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Research: The first case of Covid-19 is a woman in the Vuhan market

Scientists have announced that they believe the first case of Covid is a female worker at the market in Vuhan, China.

A study in the journal Science noted that the first coronavirus patient was not a man on December 8, as previously described, but a woman on December 11.

The claim that the patient was an accountant led to allegations that the virus had leaked from the laboratory.

Michael Worobey, head of ecology and evolutionary biology at the University of Arizona, reported that the accountant, widely thought to be the first person to contract Covid-19, reported that his first symptoms appeared on December 16, a few days later than initially known.

The start date of the disease is December 11, 2019, according to the study, which identified a female seafood seller at Huanan Market as the oldest known case.

Worobey was one of 15 experts who published a column in the journal Science in mid-May demanding a serious assessment of the thesis that the virus had leaked from a laboratory in Vuhan.

In his latest paper, Worobey argued that his research into the origin of the outbreak “provides strong evidence of the origin of the livestock market of the pandemic.”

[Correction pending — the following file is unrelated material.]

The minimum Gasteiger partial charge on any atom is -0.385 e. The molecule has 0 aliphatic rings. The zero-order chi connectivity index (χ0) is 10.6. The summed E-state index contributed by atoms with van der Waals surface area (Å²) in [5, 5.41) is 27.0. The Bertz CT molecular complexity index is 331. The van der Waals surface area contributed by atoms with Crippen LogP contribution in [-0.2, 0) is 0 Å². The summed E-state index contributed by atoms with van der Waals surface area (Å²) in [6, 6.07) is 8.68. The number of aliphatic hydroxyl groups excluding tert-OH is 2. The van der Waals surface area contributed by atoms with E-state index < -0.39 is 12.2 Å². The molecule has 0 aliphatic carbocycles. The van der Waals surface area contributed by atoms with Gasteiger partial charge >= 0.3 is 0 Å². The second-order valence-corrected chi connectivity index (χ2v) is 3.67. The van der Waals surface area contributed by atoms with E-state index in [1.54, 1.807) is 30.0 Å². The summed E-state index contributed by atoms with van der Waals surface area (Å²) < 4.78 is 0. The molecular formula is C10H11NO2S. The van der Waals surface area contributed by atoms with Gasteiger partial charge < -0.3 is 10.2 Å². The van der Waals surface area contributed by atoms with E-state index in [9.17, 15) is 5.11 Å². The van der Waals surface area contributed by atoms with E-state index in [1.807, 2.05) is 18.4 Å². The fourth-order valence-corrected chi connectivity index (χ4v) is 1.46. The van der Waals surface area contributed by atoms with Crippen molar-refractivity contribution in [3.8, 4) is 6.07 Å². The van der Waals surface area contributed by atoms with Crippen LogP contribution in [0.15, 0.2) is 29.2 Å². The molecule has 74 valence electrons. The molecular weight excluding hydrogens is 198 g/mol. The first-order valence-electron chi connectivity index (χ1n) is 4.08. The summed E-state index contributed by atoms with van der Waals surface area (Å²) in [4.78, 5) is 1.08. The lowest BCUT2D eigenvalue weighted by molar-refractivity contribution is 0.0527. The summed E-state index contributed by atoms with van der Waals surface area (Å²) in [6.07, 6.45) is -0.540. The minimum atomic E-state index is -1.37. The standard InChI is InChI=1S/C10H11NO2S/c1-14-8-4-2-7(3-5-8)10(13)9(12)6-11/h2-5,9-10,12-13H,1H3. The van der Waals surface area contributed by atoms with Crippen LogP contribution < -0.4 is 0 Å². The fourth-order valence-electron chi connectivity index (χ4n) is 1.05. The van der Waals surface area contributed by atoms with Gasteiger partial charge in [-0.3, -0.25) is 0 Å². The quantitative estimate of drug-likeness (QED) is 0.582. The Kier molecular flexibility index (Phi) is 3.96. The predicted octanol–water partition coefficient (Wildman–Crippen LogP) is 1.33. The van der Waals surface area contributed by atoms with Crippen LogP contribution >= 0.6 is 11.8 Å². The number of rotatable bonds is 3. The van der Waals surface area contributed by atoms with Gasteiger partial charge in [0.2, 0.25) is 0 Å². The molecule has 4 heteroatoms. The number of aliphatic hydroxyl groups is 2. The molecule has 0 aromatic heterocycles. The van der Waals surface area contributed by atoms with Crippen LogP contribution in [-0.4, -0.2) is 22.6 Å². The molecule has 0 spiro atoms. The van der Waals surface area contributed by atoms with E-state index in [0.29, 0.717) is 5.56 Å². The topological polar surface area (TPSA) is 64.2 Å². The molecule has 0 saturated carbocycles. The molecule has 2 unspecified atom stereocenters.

Source of tension between China and the UNITED States

The origin of the virus that caused Covid-19 remains an important source of tension between China and the United States.

A joint study by China and the World Health Organization (WHO) this year almost completely ruled out the theory that Covid-19 appeared in a laboratory, and the most likely hypothesis was that humans were naturally transmitted through the wildlife trade.

The WHO-led team of experts spent four weeks with Chinese scientists in and around the central city of Vuhan. In March, a joint report announced that the Sars-CoV-2 virus was probably transmitted from bats to humans through another animal.

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